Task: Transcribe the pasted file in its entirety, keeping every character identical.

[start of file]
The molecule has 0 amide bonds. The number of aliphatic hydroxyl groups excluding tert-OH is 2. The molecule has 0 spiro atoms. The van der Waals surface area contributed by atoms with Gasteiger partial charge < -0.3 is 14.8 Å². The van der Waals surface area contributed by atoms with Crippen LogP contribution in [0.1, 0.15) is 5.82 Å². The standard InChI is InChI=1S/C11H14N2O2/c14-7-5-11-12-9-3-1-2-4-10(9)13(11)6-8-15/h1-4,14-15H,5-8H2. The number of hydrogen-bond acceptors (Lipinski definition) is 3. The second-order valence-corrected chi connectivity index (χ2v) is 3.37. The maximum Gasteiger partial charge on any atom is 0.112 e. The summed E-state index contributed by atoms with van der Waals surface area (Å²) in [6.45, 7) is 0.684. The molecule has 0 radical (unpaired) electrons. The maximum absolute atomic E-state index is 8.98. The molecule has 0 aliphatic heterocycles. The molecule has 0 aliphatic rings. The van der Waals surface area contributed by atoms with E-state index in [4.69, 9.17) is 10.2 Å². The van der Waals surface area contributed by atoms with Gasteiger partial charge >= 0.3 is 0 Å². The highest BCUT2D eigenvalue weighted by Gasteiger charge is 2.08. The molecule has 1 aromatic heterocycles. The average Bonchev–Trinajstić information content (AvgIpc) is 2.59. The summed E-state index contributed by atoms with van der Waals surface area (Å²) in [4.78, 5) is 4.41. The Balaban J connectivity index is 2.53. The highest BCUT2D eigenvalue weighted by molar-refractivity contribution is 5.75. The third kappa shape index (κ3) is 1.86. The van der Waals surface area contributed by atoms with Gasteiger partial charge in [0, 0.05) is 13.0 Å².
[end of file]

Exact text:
The molecule has 0 amide bonds. The number of aliphatic hydroxyl groups excluding tert-OH is 2. The molecule has 0 spiro atoms. The van der Waals surface area contributed by atoms with Gasteiger partial charge < -0.3 is 14.8 Å². The van der Waals surface area contributed by atoms with Crippen LogP contribution in [0.1, 0.15) is 5.82 Å². The standard InChI is InChI=1S/C11H14N2O2/c14-7-5-11-12-9-3-1-2-4-10(9)13(11)6-8-15/h1-4,14-15H,5-8H2. The number of hydrogen-bond acceptors (Lipinski definition) is 3. The second-order valence-corrected chi connectivity index (χ2v) is 3.37. The maximum Gasteiger partial charge on any atom is 0.112 e. The summed E-state index contributed by atoms with van der Waals surface area (Å²) in [6.45, 7) is 0.684. The molecule has 0 radical (unpaired) electrons. The maximum absolute atomic E-state index is 8.98. The molecule has 0 aliphatic heterocycles. The molecule has 0 aliphatic rings. The van der Waals surface area contributed by atoms with E-state index in [4.69, 9.17) is 10.2 Å². The van der Waals surface area contributed by atoms with Gasteiger partial charge >= 0.3 is 0 Å². The highest BCUT2D eigenvalue weighted by Gasteiger charge is 2.08. The molecule has 1 aromatic heterocycles. The average Bonchev–Trinajstić information content (AvgIpc) is 2.59. The summed E-state index contributed by atoms with van der Waals surface area (Å²) in [4.78, 5) is 4.41. The Balaban J connectivity index is 2.53. The highest BCUT2D eigenvalue weighted by molar-refractivity contribution is 5.75. The third kappa shape index (κ3) is 1.86. The van der Waals surface area contributed by atoms with Gasteiger partial charge in [0, 0.05) is 13.0 Å².